Who's Afraid of Relativism? Community, Contingency, and Creaturehood, the latest offering in the Church and Postmodern Culture series.
In some ways, this is kind of the "Anglo-American" sequel to the "Continental" conversation in Who's Afraid of Postmodernism? Taking Derrida, Lyotard, and Foucault to Church. In Who's Afraid of Relativism? I engage the pragmatist tradition of Ludwig Wittgenstein, Richard Rorty, and their living heir, University of Pittsburgh philosopher Robert Brandom. And since this pragmatist tradition is sort of the philosophical background of "postliberalism" in Christian theology, the final chapter reconsiders George Lindbeck's important book, The Nature of Doctrine, for contemporary theology and ministry.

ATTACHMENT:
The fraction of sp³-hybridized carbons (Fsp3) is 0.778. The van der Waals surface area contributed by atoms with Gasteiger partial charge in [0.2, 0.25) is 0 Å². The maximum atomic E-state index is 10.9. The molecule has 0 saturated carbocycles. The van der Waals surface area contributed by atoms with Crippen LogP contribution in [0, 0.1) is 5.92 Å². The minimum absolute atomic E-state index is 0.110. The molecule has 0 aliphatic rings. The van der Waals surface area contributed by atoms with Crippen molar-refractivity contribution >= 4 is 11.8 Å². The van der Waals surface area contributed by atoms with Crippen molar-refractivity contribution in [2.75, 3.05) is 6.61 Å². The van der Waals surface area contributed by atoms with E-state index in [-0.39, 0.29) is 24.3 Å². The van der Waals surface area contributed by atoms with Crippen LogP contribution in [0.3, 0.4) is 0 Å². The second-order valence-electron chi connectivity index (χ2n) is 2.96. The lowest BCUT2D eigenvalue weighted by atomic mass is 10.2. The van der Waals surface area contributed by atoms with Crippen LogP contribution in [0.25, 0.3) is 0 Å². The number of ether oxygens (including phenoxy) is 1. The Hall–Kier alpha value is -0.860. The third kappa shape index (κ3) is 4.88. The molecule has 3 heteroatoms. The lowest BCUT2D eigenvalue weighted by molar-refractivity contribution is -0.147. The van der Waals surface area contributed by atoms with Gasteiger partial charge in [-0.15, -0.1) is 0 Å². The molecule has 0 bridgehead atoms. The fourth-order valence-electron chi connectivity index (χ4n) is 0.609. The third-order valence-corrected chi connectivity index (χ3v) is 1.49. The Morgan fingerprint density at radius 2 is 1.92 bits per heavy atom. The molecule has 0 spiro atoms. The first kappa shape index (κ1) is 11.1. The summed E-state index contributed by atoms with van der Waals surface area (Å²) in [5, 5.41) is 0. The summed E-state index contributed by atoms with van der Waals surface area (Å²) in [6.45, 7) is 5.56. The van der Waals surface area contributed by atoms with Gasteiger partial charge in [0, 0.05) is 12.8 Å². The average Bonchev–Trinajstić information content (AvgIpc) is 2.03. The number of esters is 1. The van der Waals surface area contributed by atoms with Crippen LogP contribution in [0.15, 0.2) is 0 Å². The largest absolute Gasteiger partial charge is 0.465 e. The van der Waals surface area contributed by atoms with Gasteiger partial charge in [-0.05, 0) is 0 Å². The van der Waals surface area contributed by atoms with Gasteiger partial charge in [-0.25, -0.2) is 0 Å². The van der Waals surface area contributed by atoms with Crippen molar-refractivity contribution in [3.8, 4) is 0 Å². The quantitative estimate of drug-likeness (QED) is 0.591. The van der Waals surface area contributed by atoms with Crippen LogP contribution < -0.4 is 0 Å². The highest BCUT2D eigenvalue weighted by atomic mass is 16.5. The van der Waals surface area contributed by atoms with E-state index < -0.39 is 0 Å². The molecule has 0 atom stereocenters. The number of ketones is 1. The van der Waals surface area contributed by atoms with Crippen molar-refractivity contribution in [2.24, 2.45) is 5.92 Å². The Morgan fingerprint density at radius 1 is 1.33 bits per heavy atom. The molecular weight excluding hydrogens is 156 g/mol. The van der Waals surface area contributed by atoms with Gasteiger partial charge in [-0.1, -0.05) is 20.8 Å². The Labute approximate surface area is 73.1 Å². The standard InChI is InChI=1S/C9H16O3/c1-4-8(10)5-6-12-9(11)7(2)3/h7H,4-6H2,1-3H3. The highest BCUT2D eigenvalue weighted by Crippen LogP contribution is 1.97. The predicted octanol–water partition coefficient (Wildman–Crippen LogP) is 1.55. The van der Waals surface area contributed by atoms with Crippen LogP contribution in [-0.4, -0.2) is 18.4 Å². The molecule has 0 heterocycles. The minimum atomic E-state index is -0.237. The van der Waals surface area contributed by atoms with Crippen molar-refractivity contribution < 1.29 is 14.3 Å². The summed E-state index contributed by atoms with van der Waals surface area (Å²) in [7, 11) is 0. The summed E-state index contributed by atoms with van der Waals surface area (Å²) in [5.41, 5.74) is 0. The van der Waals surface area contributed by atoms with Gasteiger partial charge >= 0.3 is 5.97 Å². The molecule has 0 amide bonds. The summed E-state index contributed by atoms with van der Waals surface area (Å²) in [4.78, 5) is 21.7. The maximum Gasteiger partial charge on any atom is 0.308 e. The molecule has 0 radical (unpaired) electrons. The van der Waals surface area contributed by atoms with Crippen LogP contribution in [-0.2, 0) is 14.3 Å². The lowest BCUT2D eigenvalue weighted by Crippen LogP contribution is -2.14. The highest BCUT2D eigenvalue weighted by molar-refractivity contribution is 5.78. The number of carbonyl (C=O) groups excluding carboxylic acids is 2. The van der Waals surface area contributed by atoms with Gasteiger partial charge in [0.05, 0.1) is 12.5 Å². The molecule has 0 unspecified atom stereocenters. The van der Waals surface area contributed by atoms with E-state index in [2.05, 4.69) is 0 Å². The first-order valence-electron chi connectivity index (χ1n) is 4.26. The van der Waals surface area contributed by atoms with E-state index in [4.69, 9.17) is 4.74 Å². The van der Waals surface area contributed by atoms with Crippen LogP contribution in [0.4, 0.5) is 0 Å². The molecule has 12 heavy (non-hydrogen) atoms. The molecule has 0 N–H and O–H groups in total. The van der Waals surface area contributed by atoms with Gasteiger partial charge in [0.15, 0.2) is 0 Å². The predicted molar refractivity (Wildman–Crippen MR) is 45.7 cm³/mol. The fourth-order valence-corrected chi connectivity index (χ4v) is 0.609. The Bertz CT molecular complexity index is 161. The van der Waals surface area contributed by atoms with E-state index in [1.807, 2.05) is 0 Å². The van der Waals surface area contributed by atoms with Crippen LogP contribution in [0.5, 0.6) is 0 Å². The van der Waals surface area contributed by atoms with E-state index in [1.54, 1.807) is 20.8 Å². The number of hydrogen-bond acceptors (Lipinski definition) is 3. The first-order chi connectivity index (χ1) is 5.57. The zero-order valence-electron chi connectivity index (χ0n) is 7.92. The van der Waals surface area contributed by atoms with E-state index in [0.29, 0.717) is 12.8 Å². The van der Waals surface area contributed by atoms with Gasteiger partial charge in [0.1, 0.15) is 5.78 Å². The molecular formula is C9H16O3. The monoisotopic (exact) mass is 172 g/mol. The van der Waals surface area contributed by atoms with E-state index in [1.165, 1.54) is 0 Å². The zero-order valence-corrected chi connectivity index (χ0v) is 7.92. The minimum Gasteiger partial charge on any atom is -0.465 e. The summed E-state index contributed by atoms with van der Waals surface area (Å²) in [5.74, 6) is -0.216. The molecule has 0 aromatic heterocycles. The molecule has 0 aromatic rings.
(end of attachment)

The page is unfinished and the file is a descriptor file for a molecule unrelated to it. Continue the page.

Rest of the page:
In the course of offering a Christian introduction to this philosophical tradition, I aim to refine just how we throw around the charge of "relativism," seeking to constructively recover a theology of creaturehood that honors our contingency and the role of community in how we know what we know.
And like my earlier book, I talk about movies! Who's Afraid of Relativism? includes discussions of Wendy and Lucy, Lars and the Real Girl, Crazy Heart, and a fantastic but under-appreciated French film, I've Loved You So Long.
You can read more about the book, along with endorsements, at the Baker Academic site.
And don't miss the chance to score a free copy: Baker Academic is giving away a few copies over at GoodReads.
(If you're in the west Michigan area, watch for updates about a book reception hosted by the Calvin College Philosophy Department.)